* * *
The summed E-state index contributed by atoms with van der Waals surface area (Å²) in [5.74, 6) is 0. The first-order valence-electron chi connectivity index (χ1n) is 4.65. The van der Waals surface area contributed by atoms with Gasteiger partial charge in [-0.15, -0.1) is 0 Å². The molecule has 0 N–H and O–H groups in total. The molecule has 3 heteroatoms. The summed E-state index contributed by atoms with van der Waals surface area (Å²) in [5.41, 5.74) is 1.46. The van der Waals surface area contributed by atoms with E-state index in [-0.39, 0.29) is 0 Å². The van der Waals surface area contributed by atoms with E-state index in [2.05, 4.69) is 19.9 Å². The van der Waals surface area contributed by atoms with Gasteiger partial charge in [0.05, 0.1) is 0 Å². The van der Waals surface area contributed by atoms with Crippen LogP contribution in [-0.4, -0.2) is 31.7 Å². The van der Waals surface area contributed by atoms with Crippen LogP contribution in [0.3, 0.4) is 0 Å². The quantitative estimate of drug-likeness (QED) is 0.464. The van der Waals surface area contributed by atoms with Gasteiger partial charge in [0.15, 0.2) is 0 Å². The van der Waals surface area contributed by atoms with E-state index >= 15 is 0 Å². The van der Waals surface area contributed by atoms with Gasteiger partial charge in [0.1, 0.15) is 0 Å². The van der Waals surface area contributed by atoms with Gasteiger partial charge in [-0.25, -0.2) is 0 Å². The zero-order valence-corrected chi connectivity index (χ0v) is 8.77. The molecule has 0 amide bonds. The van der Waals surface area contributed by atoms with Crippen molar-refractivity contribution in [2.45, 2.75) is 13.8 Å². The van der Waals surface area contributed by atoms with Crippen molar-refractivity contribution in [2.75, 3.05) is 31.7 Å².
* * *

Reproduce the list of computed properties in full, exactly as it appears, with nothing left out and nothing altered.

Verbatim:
The summed E-state index contributed by atoms with van der Waals surface area (Å²) in [5.74, 6) is 0. The first-order valence-electron chi connectivity index (χ1n) is 4.65. The van der Waals surface area contributed by atoms with Gasteiger partial charge in [-0.15, -0.1) is 0 Å². The molecule has 0 N–H and O–H groups in total. The molecule has 3 heteroatoms. The summed E-state index contributed by atoms with van der Waals surface area (Å²) in [5.41, 5.74) is 1.46. The van der Waals surface area contributed by atoms with E-state index in [-0.39, 0.29) is 0 Å². The van der Waals surface area contributed by atoms with E-state index in [2.05, 4.69) is 19.9 Å². The van der Waals surface area contributed by atoms with Gasteiger partial charge in [0.05, 0.1) is 0 Å². The van der Waals surface area contributed by atoms with Crippen LogP contribution in [-0.4, -0.2) is 31.7 Å². The van der Waals surface area contributed by atoms with Crippen LogP contribution in [0.3, 0.4) is 0 Å². The quantitative estimate of drug-likeness (QED) is 0.464. The van der Waals surface area contributed by atoms with Gasteiger partial charge in [0.15, 0.2) is 0 Å². The van der Waals surface area contributed by atoms with E-state index >= 15 is 0 Å². The van der Waals surface area contributed by atoms with Gasteiger partial charge in [0.1, 0.15) is 0 Å². The van der Waals surface area contributed by atoms with Gasteiger partial charge in [-0.25, -0.2) is 0 Å². The zero-order valence-corrected chi connectivity index (χ0v) is 8.77. The molecule has 0 amide bonds. The van der Waals surface area contributed by atoms with Crippen molar-refractivity contribution in [2.45, 2.75) is 13.8 Å². The van der Waals surface area contributed by atoms with Crippen molar-refractivity contribution in [2.75, 3.05) is 31.7 Å².